At least five other Americans are known to have died fighting in Ukraine, according to State Department statements and reports from individual families.
Swift joined the Navy in 2005 and was assigned to a SEAL unit in 2007. He voluntarily left the service in January 2014, but rejoined in 2015, and was assigned to a SEAL unit a year later. After he deserted, Naval Special Warfare Command stripped him of his SEAL qualification — essentially revoking the trident SEALs wear.
Swift also worked briefly — just over three months in 2015 — as a police officer in Medford, Oregon. Medford Police Department Deputy Chief Trevor Arnold had no further information Friday.
He wrote a book in 2020 called “The Fall of a Man.” Its Amazon page says he became a father at age 20 and “by the time he was thirty he had deployed as a Navy SEAL five times to include Iraq, Afghanistan and Yemen.” It adds that he had four children.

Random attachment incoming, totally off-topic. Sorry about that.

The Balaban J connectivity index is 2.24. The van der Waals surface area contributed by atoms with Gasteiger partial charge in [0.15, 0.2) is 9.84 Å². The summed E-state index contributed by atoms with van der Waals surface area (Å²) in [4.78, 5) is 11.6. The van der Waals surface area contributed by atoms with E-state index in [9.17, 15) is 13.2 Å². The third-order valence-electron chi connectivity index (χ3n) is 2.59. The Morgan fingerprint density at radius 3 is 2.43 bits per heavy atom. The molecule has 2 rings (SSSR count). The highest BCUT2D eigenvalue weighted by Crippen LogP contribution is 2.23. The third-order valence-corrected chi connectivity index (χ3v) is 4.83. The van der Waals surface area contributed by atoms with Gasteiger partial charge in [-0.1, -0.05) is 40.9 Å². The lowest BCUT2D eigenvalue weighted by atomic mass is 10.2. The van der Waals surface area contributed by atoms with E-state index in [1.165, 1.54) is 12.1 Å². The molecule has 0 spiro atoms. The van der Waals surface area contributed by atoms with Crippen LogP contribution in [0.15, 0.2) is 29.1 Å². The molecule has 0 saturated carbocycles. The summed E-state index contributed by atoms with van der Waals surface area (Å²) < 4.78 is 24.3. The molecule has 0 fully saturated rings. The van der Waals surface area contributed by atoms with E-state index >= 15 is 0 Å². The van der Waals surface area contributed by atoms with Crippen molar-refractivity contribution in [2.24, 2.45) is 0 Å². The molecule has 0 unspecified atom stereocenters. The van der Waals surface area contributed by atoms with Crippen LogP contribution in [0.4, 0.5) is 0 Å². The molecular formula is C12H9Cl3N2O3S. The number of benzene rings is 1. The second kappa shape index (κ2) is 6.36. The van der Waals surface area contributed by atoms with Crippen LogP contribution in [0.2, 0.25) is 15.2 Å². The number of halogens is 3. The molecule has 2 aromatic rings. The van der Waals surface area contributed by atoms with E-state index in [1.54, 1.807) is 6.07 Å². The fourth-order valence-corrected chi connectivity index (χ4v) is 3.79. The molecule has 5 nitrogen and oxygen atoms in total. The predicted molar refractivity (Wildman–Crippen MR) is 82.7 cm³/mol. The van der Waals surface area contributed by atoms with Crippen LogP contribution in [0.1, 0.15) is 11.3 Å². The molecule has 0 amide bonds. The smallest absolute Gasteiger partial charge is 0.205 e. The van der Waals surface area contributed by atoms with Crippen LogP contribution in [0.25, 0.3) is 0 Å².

The U.S. government has discouraged Americans from going to fight for Ukraine, citing concerns that they may be captured by Russian forces and held hostage. At least 6,000 people contacted the Ukrainian embassy in Washington during the opening weeks of the war seeking information about how to volunteer on behalf of Ukraine.
Half the potential volunteers were quickly rejected for lacking military experience, having a criminal record, or otherwise not being fit to serve, Ukraine’s military attaché said last year.
An unknown number of Americans have joined units of foreign fighters supporting Kyiv, including former military members. Others are volunteering with aid groups and human-rights organizations. The Biden administration has made it clear that no current U.S. service members are in combat in Ukraine, although there are some assigned to the embassy in Kyiv, including for security and with the defense attache’s office.
The State Department declined to address Swift’s death specifically but said in a statement that it could confirm the recent death of a U.S. citizen in Ukraine.